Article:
Word has it, marketing automation (MA) software is about to get big—really big. Thought leaders and industry analysts predict that MA software will soon make sense on a broad scale and gain hundreds of thousands of followers. Research firm Frost & Sullivan values the current market at $550 million, but expects that number to reach $1.9 billion by 2020.
Word has it, automation software is about to get big — really big
Even now, marketing automation vendors are racing to stake their claim in the future market, and like the land rushes of the old west, acreage is up for grabs. These vendors will court you and your business. They will say that their product is the world’s best, the highest performing, the crowd favorite. And since there aren’t a lot of niche players yet, you’ll be faced with a decision between a small handful of best-in-class solutions, which makes it even more difficult.
One of the most common marketing automation faceoffs is HubSpot vs Marketo. These two cloud-based industry leaders both have strong customer bases, high satisfaction scores, and a lot of overlap in features. But they aren’t the same. That’s why we built this side-by-side comparison chart: to help you understand their strengths and weaknesses, and choose the best solution for your company.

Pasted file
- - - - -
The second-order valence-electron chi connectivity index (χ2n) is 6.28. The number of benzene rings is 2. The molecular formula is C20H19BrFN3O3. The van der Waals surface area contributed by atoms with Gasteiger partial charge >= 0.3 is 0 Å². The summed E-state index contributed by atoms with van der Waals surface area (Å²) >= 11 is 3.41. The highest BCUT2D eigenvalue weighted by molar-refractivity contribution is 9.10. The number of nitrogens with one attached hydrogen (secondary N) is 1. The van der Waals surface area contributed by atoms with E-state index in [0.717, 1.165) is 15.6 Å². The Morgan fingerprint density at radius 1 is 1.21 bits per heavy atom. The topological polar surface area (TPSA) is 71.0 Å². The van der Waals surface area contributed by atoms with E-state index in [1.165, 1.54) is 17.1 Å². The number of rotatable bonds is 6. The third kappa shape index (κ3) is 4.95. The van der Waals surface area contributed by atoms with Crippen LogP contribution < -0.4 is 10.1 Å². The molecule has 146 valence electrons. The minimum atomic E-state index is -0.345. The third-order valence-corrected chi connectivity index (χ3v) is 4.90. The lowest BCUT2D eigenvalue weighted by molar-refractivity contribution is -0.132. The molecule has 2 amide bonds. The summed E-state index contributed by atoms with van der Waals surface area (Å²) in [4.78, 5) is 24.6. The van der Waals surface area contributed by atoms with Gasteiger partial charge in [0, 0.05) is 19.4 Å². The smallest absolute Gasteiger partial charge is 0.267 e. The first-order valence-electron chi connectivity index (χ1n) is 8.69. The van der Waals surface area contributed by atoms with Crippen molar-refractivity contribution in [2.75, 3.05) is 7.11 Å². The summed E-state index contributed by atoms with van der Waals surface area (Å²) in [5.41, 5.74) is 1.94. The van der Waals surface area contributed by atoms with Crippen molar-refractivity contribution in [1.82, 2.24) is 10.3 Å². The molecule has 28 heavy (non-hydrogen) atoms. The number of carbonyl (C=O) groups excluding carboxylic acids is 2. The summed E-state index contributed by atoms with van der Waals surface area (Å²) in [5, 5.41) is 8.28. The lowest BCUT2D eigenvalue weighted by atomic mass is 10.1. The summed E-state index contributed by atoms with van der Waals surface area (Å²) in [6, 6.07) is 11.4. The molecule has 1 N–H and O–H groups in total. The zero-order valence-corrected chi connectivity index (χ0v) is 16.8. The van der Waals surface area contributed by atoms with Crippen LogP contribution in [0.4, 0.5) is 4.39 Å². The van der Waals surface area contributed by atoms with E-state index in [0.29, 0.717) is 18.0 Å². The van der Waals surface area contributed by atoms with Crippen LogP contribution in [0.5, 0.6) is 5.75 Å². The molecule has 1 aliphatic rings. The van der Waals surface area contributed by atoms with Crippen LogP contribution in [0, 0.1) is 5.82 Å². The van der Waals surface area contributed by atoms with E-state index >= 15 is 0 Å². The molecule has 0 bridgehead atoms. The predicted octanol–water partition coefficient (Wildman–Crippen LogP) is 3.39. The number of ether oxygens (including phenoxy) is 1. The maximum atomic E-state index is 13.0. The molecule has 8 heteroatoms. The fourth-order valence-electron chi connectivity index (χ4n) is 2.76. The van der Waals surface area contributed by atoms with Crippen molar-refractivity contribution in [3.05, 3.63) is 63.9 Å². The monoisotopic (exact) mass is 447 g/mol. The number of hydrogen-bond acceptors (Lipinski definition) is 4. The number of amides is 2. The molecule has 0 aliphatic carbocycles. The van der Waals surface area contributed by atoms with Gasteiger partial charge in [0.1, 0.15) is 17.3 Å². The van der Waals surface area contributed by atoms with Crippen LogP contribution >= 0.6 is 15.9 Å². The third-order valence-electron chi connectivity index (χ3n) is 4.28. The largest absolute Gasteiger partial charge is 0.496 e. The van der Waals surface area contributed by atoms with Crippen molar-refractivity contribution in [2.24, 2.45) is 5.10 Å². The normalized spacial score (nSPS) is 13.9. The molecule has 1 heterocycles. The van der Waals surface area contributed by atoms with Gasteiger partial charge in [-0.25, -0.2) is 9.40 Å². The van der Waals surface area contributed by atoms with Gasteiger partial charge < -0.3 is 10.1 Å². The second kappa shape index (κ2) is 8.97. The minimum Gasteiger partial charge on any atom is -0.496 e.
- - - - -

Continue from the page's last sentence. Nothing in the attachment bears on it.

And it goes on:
Systems and Pricing
Marketo’s system is broken down into four discrete modules: marketing automation, consumer engagement, real-time personalization, and marketing management. These modules can be purchased separately or combined to form an integrated suite. This lets you create a custom solution for your needs, but some businesses may prefer a more unified system. Beyond that, Marketo’s modules are priced in tiers according to scale: Spark (for smaller companies), Standard, Select, and Enterprise.
Unlike Marketo, HubSpot offers all of its features and capabilities through a single system with sales applications available as free add-ons. An all-in-one solution is attractive to many buyers since it provides seamless functionality and is priced as a single unit. HubSpot also offers a number of pre-built integrations with popular business apps to allow for further customization. Their core product is priced in three tiers according to scale and functionality: Basic, Professional, and Enterprise.